- An accommodation payment – for your accommodation in the aged care facility, which may be paid as either a lump sum, regular instalments or a combination of lump sum and instalments;
- A basic daily fee – which will usually be payable by all residents and is a contribution towards daily living costs, such as nursing, personal care and meals combination of a lump sum and regular instalments;
- A means-tested care fee – which is an additional contribution towards the cost of care that you may need to pay depending on the assessment of your income and assets, and
- An extra services fee – which may be payable if you choose a higher standard of accommodation or additional services and it varies from place to place.
4. Seek Advice
Moving into residential aged care can be a financially challenging time. However, obtaining financial advice can help reduce a lot of the stress by helping you to
- Determine which fees may be payable;
- Implement strategies that could reduce your care costs and/or increase social security entitlements; and
- Ascertain whether care at your preferred facility(s) is affordable for you.
There are a range of strategies that can be used to reduce aged care fees. However, caution needs to be exercised to ensure you have enough money to afford the care you’d want. We can help you to address this complex issue.
Where to Next?
In our role as accountants, financial advisers and lawyers, we can also help you to ensure your estate planning affairs are addressed. Issues that may need to be considered include the
- Selling, renting, retaining or transferring ownership of your family home;
- Nominating a person to maintain and/or rent your home on your behalf;
- Reviewing your enduring power of attorney;
- Reviewing your Will (including the benefits of including provisions in your Will that establish a Testamentary Trust upon your death); and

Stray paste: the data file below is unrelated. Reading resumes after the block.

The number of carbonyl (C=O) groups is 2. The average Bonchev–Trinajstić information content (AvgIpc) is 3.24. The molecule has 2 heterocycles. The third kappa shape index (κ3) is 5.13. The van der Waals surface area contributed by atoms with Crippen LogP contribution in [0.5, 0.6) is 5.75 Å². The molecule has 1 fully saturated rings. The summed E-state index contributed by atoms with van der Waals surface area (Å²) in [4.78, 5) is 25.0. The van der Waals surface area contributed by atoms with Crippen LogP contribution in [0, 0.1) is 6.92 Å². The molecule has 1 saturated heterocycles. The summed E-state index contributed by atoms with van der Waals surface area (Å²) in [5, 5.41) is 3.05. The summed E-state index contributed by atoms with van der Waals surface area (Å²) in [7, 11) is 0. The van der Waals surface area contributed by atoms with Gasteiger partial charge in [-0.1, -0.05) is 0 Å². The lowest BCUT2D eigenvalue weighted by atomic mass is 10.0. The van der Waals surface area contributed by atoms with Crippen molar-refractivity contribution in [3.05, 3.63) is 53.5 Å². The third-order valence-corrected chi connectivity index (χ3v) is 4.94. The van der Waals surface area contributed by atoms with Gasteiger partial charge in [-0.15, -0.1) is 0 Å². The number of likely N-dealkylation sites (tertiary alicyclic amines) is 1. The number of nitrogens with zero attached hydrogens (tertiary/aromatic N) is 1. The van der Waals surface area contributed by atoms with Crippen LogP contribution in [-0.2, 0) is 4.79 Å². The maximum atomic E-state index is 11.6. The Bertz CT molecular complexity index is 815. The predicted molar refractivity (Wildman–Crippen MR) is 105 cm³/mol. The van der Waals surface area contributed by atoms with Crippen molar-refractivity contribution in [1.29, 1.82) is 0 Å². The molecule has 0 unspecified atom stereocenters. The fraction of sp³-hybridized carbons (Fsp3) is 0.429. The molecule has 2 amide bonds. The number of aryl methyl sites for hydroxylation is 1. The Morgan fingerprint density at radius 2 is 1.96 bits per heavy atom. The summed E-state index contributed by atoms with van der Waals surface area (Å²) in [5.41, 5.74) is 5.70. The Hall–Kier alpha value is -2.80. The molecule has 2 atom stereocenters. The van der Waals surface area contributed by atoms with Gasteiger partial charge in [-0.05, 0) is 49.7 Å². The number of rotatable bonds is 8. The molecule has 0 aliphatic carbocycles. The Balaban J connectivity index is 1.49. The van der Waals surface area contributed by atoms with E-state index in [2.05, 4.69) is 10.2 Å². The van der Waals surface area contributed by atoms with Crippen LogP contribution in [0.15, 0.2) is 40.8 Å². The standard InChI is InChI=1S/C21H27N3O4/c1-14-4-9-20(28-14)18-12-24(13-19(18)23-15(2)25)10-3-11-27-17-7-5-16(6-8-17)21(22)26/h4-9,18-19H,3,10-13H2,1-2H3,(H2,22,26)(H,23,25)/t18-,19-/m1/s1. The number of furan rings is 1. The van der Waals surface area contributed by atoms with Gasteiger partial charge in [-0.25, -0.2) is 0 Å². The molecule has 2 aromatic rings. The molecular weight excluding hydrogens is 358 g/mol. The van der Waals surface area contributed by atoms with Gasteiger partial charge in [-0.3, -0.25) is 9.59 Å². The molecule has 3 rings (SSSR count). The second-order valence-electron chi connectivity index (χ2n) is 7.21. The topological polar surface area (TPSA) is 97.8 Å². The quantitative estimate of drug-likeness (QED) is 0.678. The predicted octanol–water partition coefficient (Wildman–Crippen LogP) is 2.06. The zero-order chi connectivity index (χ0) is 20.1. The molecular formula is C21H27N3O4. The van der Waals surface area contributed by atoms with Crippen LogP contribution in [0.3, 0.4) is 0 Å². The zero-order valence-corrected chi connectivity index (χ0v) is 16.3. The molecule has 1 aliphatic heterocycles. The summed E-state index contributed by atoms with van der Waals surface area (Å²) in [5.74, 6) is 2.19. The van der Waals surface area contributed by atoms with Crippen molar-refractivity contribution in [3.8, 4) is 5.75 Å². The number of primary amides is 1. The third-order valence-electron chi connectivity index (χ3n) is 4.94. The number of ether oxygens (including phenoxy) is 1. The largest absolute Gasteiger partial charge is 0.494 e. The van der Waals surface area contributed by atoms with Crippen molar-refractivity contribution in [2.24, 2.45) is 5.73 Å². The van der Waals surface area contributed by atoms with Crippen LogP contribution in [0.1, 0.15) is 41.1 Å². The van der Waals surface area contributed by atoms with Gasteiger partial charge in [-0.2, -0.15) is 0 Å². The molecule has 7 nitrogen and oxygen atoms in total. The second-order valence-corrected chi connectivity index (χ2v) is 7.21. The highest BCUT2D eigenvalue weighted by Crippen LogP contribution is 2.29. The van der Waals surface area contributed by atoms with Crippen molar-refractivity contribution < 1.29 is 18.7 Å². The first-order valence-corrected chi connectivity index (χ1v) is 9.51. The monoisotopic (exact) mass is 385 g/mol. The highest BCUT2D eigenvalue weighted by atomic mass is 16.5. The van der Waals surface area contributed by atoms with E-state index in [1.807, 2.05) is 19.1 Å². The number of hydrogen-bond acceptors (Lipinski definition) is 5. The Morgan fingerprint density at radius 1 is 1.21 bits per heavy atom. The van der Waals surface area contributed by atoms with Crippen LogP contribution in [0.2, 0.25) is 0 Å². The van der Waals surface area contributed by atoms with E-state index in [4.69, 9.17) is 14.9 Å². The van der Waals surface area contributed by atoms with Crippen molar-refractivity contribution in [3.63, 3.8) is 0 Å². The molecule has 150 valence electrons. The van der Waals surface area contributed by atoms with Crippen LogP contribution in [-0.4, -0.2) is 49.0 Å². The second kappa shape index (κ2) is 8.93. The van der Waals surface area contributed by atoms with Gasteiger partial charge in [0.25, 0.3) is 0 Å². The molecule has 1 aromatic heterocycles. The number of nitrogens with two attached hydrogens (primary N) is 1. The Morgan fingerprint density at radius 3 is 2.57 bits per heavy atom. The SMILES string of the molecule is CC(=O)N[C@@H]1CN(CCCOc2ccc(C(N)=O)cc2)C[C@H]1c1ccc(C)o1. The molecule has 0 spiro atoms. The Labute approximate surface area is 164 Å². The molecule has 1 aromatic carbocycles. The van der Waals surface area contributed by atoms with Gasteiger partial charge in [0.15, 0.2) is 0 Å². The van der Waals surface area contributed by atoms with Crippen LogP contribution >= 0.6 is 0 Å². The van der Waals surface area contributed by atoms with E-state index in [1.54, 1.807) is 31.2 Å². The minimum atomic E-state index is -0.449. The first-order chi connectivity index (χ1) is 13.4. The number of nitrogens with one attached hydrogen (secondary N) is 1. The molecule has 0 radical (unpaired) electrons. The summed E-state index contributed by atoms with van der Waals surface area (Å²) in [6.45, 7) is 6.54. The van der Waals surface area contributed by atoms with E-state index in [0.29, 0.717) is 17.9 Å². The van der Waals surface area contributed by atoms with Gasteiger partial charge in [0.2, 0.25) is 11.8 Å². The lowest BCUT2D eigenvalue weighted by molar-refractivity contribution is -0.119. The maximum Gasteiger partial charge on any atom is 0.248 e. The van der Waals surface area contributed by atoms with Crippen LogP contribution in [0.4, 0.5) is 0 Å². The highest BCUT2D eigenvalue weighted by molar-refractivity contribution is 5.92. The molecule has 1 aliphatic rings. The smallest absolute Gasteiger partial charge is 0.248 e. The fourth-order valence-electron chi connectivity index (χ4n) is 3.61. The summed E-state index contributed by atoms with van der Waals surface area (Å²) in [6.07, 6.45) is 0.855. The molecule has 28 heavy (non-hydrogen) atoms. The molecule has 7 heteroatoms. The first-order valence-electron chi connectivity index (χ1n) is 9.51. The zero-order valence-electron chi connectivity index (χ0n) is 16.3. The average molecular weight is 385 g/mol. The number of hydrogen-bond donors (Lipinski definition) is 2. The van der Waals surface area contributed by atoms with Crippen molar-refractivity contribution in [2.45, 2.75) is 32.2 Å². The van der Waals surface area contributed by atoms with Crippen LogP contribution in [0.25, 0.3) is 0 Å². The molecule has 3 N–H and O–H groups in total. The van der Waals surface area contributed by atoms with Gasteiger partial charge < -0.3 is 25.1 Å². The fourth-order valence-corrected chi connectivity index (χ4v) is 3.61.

- Reviewing your superannuation death benefit nominations.
5. Apply for an aged care home
Once you’ve decided the type of care you want and can afford, and your estate planning affairs have been taken care of, it’s time to apply with an aged care home. To do this, you will need to complete an application form with the relevant aged care home of your choice.
You may find that a place in your preferred aged care facility is not available. In case that happens, it may be a good idea to lodge an application with a few places and ask to go on the ‘waitlist’. You can apply to as many places as you’d like and the facility will let you know if your application has been accepted.
If you are offered a place, you must be given a copy of the Accommodation Agreement before you move in. This agreement sets out the key terms and conditions and it should be reviewed by a legal professional. You must sign the agreement and decide how you will make the accommodation payment within 28 days of entering the facility.
The Department of Human Services (DHS) may also ask you to complete and lodge a ‘Request for Combined Assets and Income Assessment’. DHS will then use the information to determine what, if any, means-tested care fees you may need to pay.
To find out more information or to discuss any potential steps for you or those that you are caring for, please contact us on (08) 9227 6300 or email firstname.lastname@example.org and we will assist you.
1 An Aged Care Assessment Team is referred to as an Aged Care Assessment Service (ACAS) in Victoria. In this article a reference to ACAT, includes a reference to the Victorian ACAS.
Important information and disclaimer
This publication has been prepared by AustAsia Group, including AustAsia Financial Planning Pty Ltd (AFSL 229454) and AustAsia Finance Brokers Pty Ltd (ACL 385068).
Any advice in this publication is of a general nature only and has not been tailored to your personal circumstances. Accordingly, reliance should not be placed on the information contained in this document as the basis for making any financial investment, insurance or other decision. Please seek personal advice prior to acting on this information.
Information in this publication is accurate as at the date of writing, 7 December 2017. Some of the information has been provided to us by third parties. Whilst it is believed the information is accurate and reliable, the accuracy of that information is not guaranteed in any way.
Opinions constitute our judgement at the time of issue and are subject to change. Neither the Licensee nor any member of AustAsia Group, nor their employees or directors give any warranty of accuracy, nor accept any responsibility, for any errors or omissions in this document.